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New Toyota Verso driven

2009-09-01 09:45
Vehicle Specs
Manufacturer Toyota
Model Verso
Engine 1.6 16-valve DOHC with Valvematic; 1.8 16-valve DOHC with Valvematic; 2.0 D4-D
Power 97 kW @ 6 400 r/min; 108 kW @ 6 400 r/min; 93 kW @ 3 600 r/min
Torque 160 Nm @ 4 400 r/min; 180 Nm @ 4 000 r/min; 310 Nm @ 1 800 - 2 400 r/min
Transmission six-speed manual
Fuel Tank 60 l
ABS with brake assist and EBD. VSC and hill start assist on SX and TX models
Airbags up to seven
Tyres 205/60R16
Front Suspension McPherson strut
Rear Suspension Torsion beam
Service Intervals 15 000 km
Service Plan 5-year/60 000 km
Warranty 3-year/100 000 km

Hailey Philander

Toyota has released the latest version of its seven-seater MPV and Wheels24 went along for the ride.

If you struggle to tell this Verso apart from its predecessor, you'd be forgiven. Evolutionary styling has been employed, but this is an all-new model that is wider (by 70 mm) and longer (by 20 mm) with more storage space than before.

If you're still unconvinced, Verso now drops the "Corolla" moniker as it abandons the mainstay's underpinnings (the MPV now rides on a version of the Auris platform) and becomes a standalone model. Not that many people would notice, or be flustered, anyway.

However, Verso also comes with a range of new engines, from 1.6-litre power to a 2.0 D4-D turbodiesel for the flagship model, all in line with the manufacturer's Optimal Drive philosophy to reduce harmful emissions and increase efficiency.

This is the first time a turbodiesel is offered on the Verso range in South Africa. However, only two models - the high-spec 1.6 and 1.8 models are available at launch, with the base 1.6 S and TX diesel joining the line-up from November.


Both petrol engines now make use of Valvematic technology, a development of Toyota's Dual VVT-i variable valve timing that controls both the lift and duration of the inlet valve for more efficient combustion. All models are fitted with a six-speed manual gearbox. A neat new feature for Verso is the gearshift indicator that suggests shift points to gain the most from the more efficient engines.

The new 97-kW 1.6 Valvematic has a peak torque figure of 160 Nm and according to Toyota power and torque are up by 20- and 10%, respectively. Quoted consumption on a combined cycle is 6.8 l/100 km. CO2 emissions are down by 11%.

Up a rung, the 1.8 Valvematic produces 108 kW (up by 12%) and 180 Nm (which increases by 6%). The claimed fuel consumption for this powerplant is 7.0 l/100 km, while CO2 emissions are down by 10%.

The turbodiesel unit, which is available from November, delivers 93 kW at 3 600 r/min and 310 Nm between 1 800 and 2 400 r/min while returning 5.5 l/100 km.

I had a chance to sample the 1.6 and 1.8 models and both were extremely comfortable on the range of roads along the Cape West Coast.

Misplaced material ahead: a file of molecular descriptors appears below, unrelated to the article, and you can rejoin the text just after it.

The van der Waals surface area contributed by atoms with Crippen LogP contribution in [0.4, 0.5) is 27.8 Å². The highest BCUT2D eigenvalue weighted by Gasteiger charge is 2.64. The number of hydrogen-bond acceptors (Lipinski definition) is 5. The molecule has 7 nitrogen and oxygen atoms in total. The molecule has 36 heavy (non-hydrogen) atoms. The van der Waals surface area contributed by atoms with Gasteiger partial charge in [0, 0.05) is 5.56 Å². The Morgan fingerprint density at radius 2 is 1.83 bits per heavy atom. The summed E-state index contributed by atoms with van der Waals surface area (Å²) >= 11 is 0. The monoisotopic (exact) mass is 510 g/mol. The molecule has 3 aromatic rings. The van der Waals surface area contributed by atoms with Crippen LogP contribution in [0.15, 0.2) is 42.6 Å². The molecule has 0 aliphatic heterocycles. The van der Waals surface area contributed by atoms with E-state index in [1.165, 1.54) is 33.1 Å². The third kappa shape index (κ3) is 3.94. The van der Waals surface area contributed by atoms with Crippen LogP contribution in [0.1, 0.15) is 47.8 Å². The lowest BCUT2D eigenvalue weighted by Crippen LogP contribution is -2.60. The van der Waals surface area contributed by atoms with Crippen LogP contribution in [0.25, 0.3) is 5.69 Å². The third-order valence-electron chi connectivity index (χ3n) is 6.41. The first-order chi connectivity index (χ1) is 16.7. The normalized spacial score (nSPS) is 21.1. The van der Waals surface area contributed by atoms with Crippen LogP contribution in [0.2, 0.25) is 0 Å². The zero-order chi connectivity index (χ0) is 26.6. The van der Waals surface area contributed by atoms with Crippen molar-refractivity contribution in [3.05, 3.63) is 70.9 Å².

Even though the MacPherson strut at the front axle has been carried over, the suspension has been significantly revised and a torsion beam is used at the rear. Anti-roll bars are used at the front and rear and body roll for a high-waisted MPV is impressive. Verso's straight-line stability at speed is also something worth noting.

But driving (and, by accounts, being driven in) the Verso, is a calming exercise.

Like a Porker, but bigger

Styling on the new Verso is not too much different from the previous generation, but both interior and exterior are, according to Toyota, split into zones for storage and occupants, driver and passengers.

With this in mind, the driver-focused area sees all the important gauges and dials directed towards the driver, freeing up valuable space ahead of the steering wheel and lending an airy sensation.

Verso is infinitely cosseting, displaying its gentle ride quality on a mix of great and treacherous dirt and tarred roads, useful with lots of nooks for the odd bits (although it would have preferred a roomier cubby and more oddment compartments in the centre console) and, as the name implies, versatile.

Thanks to Toyota's Easy Flat-7 seating system, a tug and a shove sees seats in both rear benches drop for a flat load area. Seats are raised in a similar fashion, and while the luggage area is more than adequate with the rearmost bench tumbled forward, it becomes a squeeze (as is usual with these seven-seater buses) when all seats are in use. Ideal for a quick trip to the shops, not so for the week-long family trip into the hinterland.  

Seats are supremely comfortable and the mix of materials used in the cabin has a high-class feel to it. The grainy metallic finish on the central hangdown is a lovely touch and the overall cabin is definitely not as plasticky as some of Verso's more notable rivals.

Specification is high on all models. The base model has electric power steering, power windows (up front), satellite steering controls, a "conversation mirror" that drops from the roof panel and allows the driver to keep an eye on those in the back, six cupholders and air conditioning, amongst other nice-to-haves.

Safety kit includes ABS with brake assist, EBD and five airbags. Higher spec models add stability control, hill start assist and curtain airbags, along with additional comfort and convenience items.

Verso comes standard with Toyota's five-year/90 000 km service plan and is covered by a three-year/100 000 km warranty. Service intervals on all models are at 15 000 km.

1.6 S  -  R243 300 *
1.6 SX  -  R259 000
1.8 TX  -  R279 900
2.0 TX  -  R296 000 *

* available from November 2009


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